MVT Spotlight: Bill Chillcott, Head Bread Baker at A Baked Joint

Wednesday June 15, 2016

A Baked Joint opened in Mount Vernon Triangle in 2015 to rave reviews, amazing coffee and pastries, intriguing and delicious new takes on breakfast, lunch and everything before and after, as well as a new bread program. Headed up by veteran baker, Bill Chillcott, who oversaw the bread programs for Bryan Voltaggio’s Range and Aggio restaurants, the bread is baked on site in the Bongard hearth oven imported from France. We asked Bill to tell us more about the bread and what we can expect to see coming from the ovens this year.

MVT CID: Bill, tell us about A Baked Joint’s bread program – what types of bread can we expect to taste?

Bill:  While we offer a wide variety of breads, from yeasted sandwich loaves to baguettes to rustic naturally-leavened sourdoughs, our primary focus is definitely on long-fermented, wild-yeasted breads. On any given day we’ll have a selection of four or five different sourdough breads on the shelf along with focaccia, baguettes, ciabatta, and croissants.

It’s not your average supermarket bread; we don’t rely on additives and sugar to enrich the flavor. Instead, through long fermentation and proper dough handling, we unlock nutrients, flavors and aromas from the flour that mechanically mass-produced breads severely lack.

So I would say, expect to taste real bread when you come here.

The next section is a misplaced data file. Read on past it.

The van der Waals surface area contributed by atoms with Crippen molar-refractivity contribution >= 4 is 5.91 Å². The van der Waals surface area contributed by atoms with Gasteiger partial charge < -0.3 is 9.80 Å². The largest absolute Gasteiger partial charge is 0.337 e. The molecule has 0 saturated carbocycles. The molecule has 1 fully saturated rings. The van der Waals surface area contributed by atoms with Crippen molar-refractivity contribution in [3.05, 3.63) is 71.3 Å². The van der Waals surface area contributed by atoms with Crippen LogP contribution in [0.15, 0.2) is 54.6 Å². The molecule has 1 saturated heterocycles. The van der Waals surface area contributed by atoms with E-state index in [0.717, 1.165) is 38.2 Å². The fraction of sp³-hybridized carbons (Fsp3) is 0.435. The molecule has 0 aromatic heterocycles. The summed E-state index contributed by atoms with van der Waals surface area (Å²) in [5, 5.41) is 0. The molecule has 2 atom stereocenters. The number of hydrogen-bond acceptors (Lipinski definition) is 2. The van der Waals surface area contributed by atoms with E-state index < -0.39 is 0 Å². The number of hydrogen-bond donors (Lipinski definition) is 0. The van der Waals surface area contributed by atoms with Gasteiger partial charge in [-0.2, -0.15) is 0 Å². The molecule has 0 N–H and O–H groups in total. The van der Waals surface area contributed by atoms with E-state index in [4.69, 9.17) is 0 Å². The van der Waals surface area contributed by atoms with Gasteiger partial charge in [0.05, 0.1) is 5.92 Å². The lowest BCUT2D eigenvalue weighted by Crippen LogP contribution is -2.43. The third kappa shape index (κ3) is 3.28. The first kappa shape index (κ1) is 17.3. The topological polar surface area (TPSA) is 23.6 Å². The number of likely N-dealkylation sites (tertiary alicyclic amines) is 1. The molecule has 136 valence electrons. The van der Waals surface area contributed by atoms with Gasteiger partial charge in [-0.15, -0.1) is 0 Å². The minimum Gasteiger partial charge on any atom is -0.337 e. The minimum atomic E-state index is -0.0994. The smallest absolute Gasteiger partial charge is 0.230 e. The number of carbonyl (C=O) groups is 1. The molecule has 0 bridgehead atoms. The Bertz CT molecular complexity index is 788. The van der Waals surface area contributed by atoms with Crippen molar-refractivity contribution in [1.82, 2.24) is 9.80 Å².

MVT CID:  What would surprise people the most about the secret to great bread?

Bill:  Simplicity. Keep it simple. Great bread is a result of combining a few simple ingredients: flour, water, salt. From there it’s all about time, fermentation, letting the dough do its thing. For instance, here at A Baked Joint we employ a very gentle and patient technique of bread making. Many of our breads are made entirely by hand. We tend to the dough over many hours, giving it time to relax as we develop the gluten network and allow its components to react with one another. The time allowed for fermentation is key to bringing out the flavors and health benefits of the wheat.

For me, the greatest bread of them all is a simple crusty, airy country sourdough table loaf. It’s so very simple yet so subtly complex, much like the actual process of making bread.

MVT CID:  Will you be changing the varieties of bread you offer throughout the year?

Bill:  Definitely. We’ll keep our staples; baguette, country sourdough, whole wheat, seeded wheat, etc., but we’re always thinking up new breads to try out. For instance, we recently started making a rosemary polenta sourdough, which is becoming quite popular. We’re also experimenting with incorporating sprouted grains into our dough, which adds more nutrients  and a unique flavor profile and texture. I’d also like to start working on some porridge breads in the near future. The list is endless really. There won’t come a time when we say ‘Ok this is it. We’re content now’. There will always be something new on the agenda.

MVT CID:  We understand your bread is coveted by others – – where else in the City will we find it?

Bill:  Coveted is a strong word, but we’re certainly seeing an increase in people who value a good loaf of bread, and who continue to look to us to provide it. So I’m optimistic that the value of real quality bread is something that is catching on with Washingtonians.

Currently, Each Peach Market in Mt. Pleasant carries a selection of our breads daily. We also send baguettes and some loaves to our sister store, Baked and Wired in Georgetown.  We’ll be looking into supplying more local specialty markets in the future.

MVT CID: Thank you, Bill! 

Bill: My pleasure.